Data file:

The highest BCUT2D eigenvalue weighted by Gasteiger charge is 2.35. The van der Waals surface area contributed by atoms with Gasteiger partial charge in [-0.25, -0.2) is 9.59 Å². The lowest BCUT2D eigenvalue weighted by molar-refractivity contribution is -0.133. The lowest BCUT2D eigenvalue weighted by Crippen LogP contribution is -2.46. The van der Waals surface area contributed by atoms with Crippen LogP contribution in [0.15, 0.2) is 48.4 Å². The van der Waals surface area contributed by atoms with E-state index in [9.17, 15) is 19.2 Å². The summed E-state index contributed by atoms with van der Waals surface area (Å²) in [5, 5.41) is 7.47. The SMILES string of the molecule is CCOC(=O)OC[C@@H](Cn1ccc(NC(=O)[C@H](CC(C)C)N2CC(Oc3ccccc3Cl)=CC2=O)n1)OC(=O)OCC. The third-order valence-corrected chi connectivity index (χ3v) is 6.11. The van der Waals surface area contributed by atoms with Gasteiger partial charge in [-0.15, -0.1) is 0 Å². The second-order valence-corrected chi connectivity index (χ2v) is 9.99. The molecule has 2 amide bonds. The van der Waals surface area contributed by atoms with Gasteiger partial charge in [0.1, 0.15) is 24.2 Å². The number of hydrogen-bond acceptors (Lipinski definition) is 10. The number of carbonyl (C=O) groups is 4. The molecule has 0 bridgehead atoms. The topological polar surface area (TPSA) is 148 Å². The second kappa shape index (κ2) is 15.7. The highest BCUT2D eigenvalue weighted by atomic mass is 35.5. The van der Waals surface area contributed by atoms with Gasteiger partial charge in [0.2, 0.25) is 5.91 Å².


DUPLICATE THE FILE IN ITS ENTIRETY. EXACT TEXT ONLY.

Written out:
The highest BCUT2D eigenvalue weighted by Gasteiger charge is 2.35. The van der Waals surface area contributed by atoms with Gasteiger partial charge in [-0.25, -0.2) is 9.59 Å². The lowest BCUT2D eigenvalue weighted by molar-refractivity contribution is -0.133. The lowest BCUT2D eigenvalue weighted by Crippen LogP contribution is -2.46. The van der Waals surface area contributed by atoms with Crippen LogP contribution in [0.15, 0.2) is 48.4 Å². The van der Waals surface area contributed by atoms with E-state index in [9.17, 15) is 19.2 Å². The summed E-state index contributed by atoms with van der Waals surface area (Å²) in [5, 5.41) is 7.47. The SMILES string of the molecule is CCOC(=O)OC[C@@H](Cn1ccc(NC(=O)[C@H](CC(C)C)N2CC(Oc3ccccc3Cl)=CC2=O)n1)OC(=O)OCC. The third-order valence-corrected chi connectivity index (χ3v) is 6.11. The van der Waals surface area contributed by atoms with Gasteiger partial charge in [-0.15, -0.1) is 0 Å². The second-order valence-corrected chi connectivity index (χ2v) is 9.99. The molecule has 2 amide bonds. The van der Waals surface area contributed by atoms with Gasteiger partial charge in [0.1, 0.15) is 24.2 Å². The number of hydrogen-bond acceptors (Lipinski definition) is 10. The number of carbonyl (C=O) groups is 4. The molecule has 0 bridgehead atoms. The topological polar surface area (TPSA) is 148 Å². The second kappa shape index (κ2) is 15.7. The highest BCUT2D eigenvalue weighted by atomic mass is 35.5. The van der Waals surface area contributed by atoms with Gasteiger partial charge in [0.2, 0.25) is 5.91 Å².